‘An extravagant mingling of dream and realism… excellent and thrilling reading’ Daily Telegraph
From the Back Cover
She had begun by dreaming simply of a face. Its expression was frightening because it was frightened. The face belonged to a man who was sitting hunched up in one corner of a little square room with white-washed walls – waiting, she thought, for those who had him in their power to come in and do something horrible to him. At last the door was opened…She could not make out what the visitor was proposing to him, but she did discover that the prisoner was under sentence of death. Whatever the visitor was offering him was something that frightened him more than that. The visitor, still smiling his cold smile, unscrewed the prisoner's head and took it away. Then all became confused.
The third novel in C.S. Lewis's classic sci-fi trilogy begins with Jane Studdock's horrific nightmare. The next morning she sees the same face in a newspaper – a brilliant French scientist guillotined for poisoning his wife. Jane has the growing feeling that she is being warned of something real and sinister. Her husband, Mark, meanwhile, is drawn into the National Institute for Co -ordinated Experiments, which is engaged in a plan to control human life.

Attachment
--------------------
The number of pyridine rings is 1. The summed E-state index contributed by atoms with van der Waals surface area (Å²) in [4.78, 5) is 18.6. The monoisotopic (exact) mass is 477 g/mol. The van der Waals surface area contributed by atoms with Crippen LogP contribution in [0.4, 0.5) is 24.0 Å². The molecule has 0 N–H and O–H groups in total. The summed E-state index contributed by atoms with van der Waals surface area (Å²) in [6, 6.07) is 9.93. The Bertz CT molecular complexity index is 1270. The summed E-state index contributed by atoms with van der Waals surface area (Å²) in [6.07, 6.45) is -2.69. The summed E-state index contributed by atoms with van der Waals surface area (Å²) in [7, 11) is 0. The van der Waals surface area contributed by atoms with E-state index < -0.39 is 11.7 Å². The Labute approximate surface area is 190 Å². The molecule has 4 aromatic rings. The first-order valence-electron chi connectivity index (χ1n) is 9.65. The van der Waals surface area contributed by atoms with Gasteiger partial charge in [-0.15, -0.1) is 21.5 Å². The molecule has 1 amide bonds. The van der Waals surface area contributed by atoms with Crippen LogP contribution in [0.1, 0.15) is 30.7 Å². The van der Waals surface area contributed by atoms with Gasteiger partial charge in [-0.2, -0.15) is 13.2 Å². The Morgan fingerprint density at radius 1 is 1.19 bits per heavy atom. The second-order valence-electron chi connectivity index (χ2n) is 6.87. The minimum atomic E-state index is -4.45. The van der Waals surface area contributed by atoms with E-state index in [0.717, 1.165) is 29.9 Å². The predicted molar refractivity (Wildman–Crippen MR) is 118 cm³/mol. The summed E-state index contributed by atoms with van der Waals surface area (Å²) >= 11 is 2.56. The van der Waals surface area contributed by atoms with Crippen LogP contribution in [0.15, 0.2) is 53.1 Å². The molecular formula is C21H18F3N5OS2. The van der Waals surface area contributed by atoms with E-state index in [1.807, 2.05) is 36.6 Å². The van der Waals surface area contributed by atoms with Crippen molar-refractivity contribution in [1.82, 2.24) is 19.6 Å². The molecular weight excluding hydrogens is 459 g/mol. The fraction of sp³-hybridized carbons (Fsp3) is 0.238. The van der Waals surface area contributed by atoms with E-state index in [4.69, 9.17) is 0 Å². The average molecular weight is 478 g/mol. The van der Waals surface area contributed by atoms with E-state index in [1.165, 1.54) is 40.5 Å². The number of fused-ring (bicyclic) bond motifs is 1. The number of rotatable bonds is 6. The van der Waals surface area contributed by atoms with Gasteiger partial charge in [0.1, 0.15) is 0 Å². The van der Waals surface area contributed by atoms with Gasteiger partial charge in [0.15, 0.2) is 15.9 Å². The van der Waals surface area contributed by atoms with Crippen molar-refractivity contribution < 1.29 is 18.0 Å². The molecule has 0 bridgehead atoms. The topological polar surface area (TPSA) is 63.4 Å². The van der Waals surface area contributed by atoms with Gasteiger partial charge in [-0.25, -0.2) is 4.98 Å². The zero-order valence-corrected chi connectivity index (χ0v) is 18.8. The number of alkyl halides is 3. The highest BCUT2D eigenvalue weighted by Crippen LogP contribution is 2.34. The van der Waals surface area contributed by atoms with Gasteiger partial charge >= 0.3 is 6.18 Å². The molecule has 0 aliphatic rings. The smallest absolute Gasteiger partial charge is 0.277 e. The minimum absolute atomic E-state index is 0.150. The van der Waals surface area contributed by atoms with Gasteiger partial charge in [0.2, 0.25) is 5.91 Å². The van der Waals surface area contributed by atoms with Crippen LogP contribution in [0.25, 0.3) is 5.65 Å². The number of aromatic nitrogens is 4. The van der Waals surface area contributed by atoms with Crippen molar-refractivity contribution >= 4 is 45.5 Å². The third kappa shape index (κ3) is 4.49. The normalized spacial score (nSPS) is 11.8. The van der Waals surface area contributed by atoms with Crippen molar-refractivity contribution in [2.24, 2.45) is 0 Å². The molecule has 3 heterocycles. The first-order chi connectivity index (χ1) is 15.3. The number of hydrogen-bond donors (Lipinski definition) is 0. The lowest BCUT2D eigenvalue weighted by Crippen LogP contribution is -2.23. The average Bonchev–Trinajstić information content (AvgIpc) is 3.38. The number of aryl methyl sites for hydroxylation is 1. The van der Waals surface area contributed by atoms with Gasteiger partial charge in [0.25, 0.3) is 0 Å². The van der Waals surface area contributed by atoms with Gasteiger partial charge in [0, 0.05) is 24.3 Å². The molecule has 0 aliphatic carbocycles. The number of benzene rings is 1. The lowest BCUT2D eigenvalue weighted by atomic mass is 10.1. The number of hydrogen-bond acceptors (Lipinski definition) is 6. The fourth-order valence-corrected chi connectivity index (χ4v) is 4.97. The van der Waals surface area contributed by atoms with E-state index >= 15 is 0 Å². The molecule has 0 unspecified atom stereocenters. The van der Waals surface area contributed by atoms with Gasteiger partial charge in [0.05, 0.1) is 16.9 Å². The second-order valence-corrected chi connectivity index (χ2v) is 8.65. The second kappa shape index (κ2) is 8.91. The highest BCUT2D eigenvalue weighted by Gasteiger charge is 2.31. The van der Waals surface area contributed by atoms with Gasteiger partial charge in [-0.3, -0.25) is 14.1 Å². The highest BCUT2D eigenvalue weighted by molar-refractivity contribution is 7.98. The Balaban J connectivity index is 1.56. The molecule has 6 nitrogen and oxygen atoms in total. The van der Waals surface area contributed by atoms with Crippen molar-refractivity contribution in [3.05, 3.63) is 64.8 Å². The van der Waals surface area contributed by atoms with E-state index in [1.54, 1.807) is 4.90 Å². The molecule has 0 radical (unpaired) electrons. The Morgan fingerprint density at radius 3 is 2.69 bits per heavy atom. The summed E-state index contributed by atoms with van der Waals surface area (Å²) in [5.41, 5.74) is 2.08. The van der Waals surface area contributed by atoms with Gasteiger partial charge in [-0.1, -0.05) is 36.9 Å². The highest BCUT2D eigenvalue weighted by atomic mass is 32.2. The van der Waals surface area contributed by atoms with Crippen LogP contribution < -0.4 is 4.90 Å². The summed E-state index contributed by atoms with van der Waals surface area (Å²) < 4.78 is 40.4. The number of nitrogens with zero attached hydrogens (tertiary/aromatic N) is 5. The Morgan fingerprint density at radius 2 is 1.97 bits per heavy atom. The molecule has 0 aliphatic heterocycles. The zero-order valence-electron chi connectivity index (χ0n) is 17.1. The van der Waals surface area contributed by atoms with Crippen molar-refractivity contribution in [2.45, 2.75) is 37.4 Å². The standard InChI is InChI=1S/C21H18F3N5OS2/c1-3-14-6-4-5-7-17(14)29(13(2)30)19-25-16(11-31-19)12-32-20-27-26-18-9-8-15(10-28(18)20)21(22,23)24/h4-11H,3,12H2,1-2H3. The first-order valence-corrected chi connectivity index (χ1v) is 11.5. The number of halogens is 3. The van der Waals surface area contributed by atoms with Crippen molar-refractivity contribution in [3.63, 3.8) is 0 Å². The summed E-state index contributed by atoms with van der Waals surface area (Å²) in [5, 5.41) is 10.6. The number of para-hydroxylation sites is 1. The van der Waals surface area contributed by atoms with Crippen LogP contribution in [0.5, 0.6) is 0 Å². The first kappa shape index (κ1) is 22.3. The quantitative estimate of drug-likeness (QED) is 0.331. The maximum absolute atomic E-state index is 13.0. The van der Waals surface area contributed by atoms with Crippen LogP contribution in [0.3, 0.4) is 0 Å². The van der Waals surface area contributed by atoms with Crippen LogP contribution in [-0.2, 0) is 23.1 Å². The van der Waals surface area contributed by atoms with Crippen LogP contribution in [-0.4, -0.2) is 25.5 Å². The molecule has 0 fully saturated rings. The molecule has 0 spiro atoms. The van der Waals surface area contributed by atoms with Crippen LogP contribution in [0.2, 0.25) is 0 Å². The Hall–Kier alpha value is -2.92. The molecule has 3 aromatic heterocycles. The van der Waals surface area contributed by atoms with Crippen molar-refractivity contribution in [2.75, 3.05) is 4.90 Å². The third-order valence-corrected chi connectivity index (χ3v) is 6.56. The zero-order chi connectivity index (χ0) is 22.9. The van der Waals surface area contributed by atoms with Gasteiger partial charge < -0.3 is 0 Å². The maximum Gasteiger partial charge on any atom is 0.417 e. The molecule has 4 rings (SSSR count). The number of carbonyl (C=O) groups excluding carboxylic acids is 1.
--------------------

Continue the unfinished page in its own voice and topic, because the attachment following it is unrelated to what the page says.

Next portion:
'An extravagant mingling of dream and realism…excellent and thrilling reading'
About the Author
Clive Staples Lewis, moralist and novelist, was born in 1898 in Belfast and educated at Malvern and University College, Oxford. He was appointed Professor of Medieval and Renaissance English at Cambridge in 1954. ‘Jack’ Lewis is best known for his literary criticism, religious and ethical works, science fiction, and most notably for his Narnia chronicles for children. He died in 1963.